|Let the Paris-schooling begin!|
Ok - if you want to know about the past few days, here they are. They're mostly a record for me, in the name of not forgetting.
And so, little recuperations from the past days when the neighborhood underwent a “collective derangement” (“dérangement collectif”) in its internet service. I’ve always loved those old journals (or the annals of old!) when it’s just one line that says it all: “rain” or “the Huns.”
It’s still grand being around the Eiffel Tower, trying to decipher the name of the all the engineering greats Eiffel had displayed for all eternity/to see on the lower support ring of the Tower. The girls went up with our dear friends, and the rest of us waited below in what became a little circle of people waiting for loved ones. A bus ride to Notre-Dame was like one back through time and I must say that the medieval line moved faster than the modern one. Less at stake perhaps. But Notre-Dame looks so clean now, resplendent in its 19th-century self. Viollet-le-Duc would be happy. It meant a lot to take our friends there. Parting was sweet sorrow too soon, but as I watch it pour rain now, I feel that Paris smiled on us big time.
This was our first day to explore Courbevoie: we’d been walking the immediate neighborhood, but in this city of 80,000 (!!!) attached directly to Paris, there was more to explore. So, buses of course. And soon, a park still housing both the Swedish&Norwegian as well as the Indian palaces from the 1867 World’s Fair. The Swedish & Norwegian palace is now a terrific (free!) little museum and we chatted with the lonely art historian at the front desk. The Indian palace is available by appointment only, but oh yes we will. On our way home, we discovered a Breton crêperie, so all is well. Also, we discovered the term “dérangement collectif,” which, with each passing day without internet, is becoming more metaphysical.
When the Orange internet provider customer service line gets jammed with calls in France you get a message that says “Because so many of you are calling, the wait would be too long. Good-bye.” And then the line hangs up on you. Brilliant! No endless musak, just circling helplessness. So off we went to open a bank account. On the way, we stopped at the SNCF Boutique (yes, it’s called that) and made nice with the wonderful man there who got us a cool reduction card we don’t understand, but which (through Iris - !) gets us 25-50% off of all of our travels. We booked tickets for Brittany (bliss) and Chartres (Assumption Day) and merrily went on our way. The sordid tale of the bank is too stupid to tell. Changes in American banking laws require that we now provide not just our usual passports and proof of living here to open a bank account, but also a W-9 and a utility bill from our home in the U.S. notarized by the American Embassy here in Paris. This last part just cannot be right, but I assure you it is. We will return to visit the imminently capable and stunningly beautiful woman who helped us and see what happens. On verra. Hovered over the first load of laundry today – success.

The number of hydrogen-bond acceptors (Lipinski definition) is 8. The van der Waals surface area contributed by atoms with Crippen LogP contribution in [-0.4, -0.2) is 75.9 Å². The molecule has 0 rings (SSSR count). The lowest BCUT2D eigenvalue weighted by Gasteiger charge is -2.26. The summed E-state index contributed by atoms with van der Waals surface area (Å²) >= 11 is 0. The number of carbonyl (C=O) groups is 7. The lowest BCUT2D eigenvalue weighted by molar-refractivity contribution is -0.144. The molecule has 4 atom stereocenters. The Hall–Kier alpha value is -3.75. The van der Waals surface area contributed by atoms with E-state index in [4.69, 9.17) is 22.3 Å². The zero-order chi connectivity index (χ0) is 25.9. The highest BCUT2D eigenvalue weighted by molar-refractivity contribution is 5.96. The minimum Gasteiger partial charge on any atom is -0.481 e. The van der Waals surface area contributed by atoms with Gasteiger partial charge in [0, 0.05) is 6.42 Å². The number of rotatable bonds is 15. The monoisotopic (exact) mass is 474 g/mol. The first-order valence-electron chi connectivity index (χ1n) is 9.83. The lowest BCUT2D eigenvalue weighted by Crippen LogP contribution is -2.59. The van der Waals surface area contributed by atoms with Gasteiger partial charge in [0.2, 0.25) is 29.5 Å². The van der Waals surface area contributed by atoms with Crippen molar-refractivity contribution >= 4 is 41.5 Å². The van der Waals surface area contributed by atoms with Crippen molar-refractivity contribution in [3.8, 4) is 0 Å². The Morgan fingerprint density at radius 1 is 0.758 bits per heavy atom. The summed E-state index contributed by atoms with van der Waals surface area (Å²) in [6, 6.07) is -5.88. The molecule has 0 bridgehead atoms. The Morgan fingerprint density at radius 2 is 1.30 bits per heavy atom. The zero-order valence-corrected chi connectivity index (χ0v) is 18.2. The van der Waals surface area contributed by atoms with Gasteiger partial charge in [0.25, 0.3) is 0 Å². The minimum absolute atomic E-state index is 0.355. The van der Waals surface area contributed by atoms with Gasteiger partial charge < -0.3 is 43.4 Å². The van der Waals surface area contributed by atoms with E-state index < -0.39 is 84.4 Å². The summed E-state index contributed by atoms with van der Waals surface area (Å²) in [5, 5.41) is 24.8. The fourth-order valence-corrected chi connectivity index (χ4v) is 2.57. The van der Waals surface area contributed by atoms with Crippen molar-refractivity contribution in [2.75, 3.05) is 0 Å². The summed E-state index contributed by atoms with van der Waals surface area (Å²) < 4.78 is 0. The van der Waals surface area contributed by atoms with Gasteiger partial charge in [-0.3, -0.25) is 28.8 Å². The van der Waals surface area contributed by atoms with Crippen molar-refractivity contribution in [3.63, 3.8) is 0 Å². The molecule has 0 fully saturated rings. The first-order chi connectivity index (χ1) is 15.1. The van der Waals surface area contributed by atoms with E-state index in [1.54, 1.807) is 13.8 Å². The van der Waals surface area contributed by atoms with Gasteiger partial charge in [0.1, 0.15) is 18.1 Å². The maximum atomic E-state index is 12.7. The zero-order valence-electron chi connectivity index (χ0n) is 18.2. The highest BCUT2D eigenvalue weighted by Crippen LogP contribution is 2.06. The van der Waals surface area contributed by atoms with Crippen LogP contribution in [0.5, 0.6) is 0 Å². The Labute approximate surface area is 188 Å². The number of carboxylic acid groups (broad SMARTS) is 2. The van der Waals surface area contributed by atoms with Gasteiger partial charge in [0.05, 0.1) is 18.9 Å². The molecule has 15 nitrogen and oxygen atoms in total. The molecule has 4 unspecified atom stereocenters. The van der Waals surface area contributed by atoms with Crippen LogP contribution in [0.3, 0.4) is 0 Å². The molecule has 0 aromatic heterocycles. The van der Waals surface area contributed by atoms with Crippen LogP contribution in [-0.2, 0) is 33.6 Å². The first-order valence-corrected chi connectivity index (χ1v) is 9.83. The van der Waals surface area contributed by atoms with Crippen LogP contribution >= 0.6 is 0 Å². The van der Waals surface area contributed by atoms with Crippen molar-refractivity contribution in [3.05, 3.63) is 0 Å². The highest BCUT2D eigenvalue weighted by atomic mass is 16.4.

The kids insisted on starting school alongside their friends in Indiana today. This was the first time for any of us and we were all pretty excited. So it breaks down like this: an hour of math, an hour of English, a half an hour of social studies/history, and a half an hour of science (the latter two heavily supplemented by the afternoon’s activities, as is whatever literature we’re reading for English) – all of this in rotation. The kids fell into the rotation idea really well, and we had the timing pretty much right so that they had little breaks. While the kids work, we’re there for consult and so we’re using the time to read articles (i.e. not write – that time we’ll be forging out for each other as things settle in). Then lunch at home, then the city! Save that it was pouring rain, so we opted for a movie instead – our beloved Petit Nicolas in Les Vacances de Petit Nicolas. Seeing a movie at La Défense is truly its own blog post. So suffice it to say that the kids laughed, we did, too, and that coming home was lovely.